The SF Giants worked a trade earlier this week to acquire former top prospect, Willie Calhoun, from the Texas Rangers in exchange for outfielder Steven Duggar. Calhoun brings a bat with solid upside but he is not adept at all with the glove, so how will he fit in with the Giants organization?
How does former top prospect Willie Calhoun fit in the SF Giants organization?
Calhoun's bat never produced like the Rangers envisioned when he was acquired as the centerpiece of a trade that sent star pitcher Yu Darvish to the Los Angeles Dodgers at the 2017 trade deadline. In parts of six seasons, the left-handed bat slashed .241/.300/.407 (86 OPS+) with 32 home runs, 103 RBI, and 98 runs.
This included a 15.2 percent strikeout rate against a 7.0 percent walk rate. The good news is that Calhoun did not experience a spike in his strikeout rate against major league pitching and he registered a perfectly acceptable 30.6 percent chase rate.
The chase rate did improve as his career progressed, but swinging less frequently at pitches outside of the strike zone did not produce better results overall as the Rangers had hoped.
That said, Calhoun did excel in some areas below that surface that might give San Francisco some cause for hope. For example, Calhoun has posted an 89.5-MPH exit velocity and a 14.9-degree launch angle throughout his career. However, this comes with only a 3.7 percent barrel rate.
Besides the barrel rate, these are solid, yet unspectacular, statcast numbers that the Giants can work with. Plus, he has tallied a ground ball in only 39.7 percent of batted ball events, so he is not hitting ground balls at too high of a frequency.
On one hand, the Giants have a player with impressive game power that the organization might be able to work with. On the other hand, it feels like a square-peg-in-a-round-hole fit.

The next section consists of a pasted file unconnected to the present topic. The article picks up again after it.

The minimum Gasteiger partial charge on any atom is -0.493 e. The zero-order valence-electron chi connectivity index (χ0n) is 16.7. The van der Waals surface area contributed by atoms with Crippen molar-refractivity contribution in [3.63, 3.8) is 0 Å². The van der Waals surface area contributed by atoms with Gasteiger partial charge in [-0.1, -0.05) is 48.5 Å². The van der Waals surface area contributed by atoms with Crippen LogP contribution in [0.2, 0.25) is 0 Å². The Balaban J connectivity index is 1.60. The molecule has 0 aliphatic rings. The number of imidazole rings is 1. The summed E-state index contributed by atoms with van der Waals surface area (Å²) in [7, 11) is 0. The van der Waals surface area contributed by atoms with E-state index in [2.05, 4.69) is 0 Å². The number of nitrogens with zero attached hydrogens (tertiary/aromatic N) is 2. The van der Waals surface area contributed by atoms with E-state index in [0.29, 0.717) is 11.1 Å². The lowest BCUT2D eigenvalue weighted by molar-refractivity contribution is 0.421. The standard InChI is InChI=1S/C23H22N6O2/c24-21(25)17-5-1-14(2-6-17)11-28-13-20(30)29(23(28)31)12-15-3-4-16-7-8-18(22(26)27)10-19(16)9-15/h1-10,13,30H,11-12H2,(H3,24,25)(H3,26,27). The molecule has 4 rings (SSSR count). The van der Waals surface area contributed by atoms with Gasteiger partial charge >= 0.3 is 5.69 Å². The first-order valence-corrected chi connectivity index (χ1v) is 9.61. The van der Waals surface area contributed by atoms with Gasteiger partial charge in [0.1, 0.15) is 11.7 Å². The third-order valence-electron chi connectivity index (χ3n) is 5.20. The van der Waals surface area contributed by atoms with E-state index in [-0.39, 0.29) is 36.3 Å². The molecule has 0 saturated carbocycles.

The reason for that is Calhoun's defensive limitations. Anyone who has watched the Giants this season knows that the defense at just about every position has struggled.
The addition of Calhoun, albeit not a 40-man addition, does not help in that regard. The 27-year-old came up as an infielder who appeared at first base, second base, and third base. The Dodgers quickly moved him off of that and into left field where he has spent the bulk of his career.
He has never played an inning as a pro in the outfield other than left field. This is usually a sign that he is a DH with a glove.
The numbers do not lie. Calhoun has been worth -14 Defensive Runs Saved (DRS) and -13 Outs Above Average (OAA) in the majors, which means that he has been far below average even at a position that tends to accept a subpar glove.
The Giants are trying to figure out their own defensive alignment at the moment, but that is difficult because they already have several below-average gloves such as Thairo Estrada, Darin Ruf, and Wilmer Flores.
Calhoun will not help San Francisco with the glove. They are hoping that he can contribute with the bat eventually, but this could be a move designed for next season as the front office looks at creative ways to supplement future rosters.
So, how does Calhoun fit in with the Giants organization? Even if he is able to find more consistency at the plate, it still feels like an imperfect fit given his defensive shortcomings.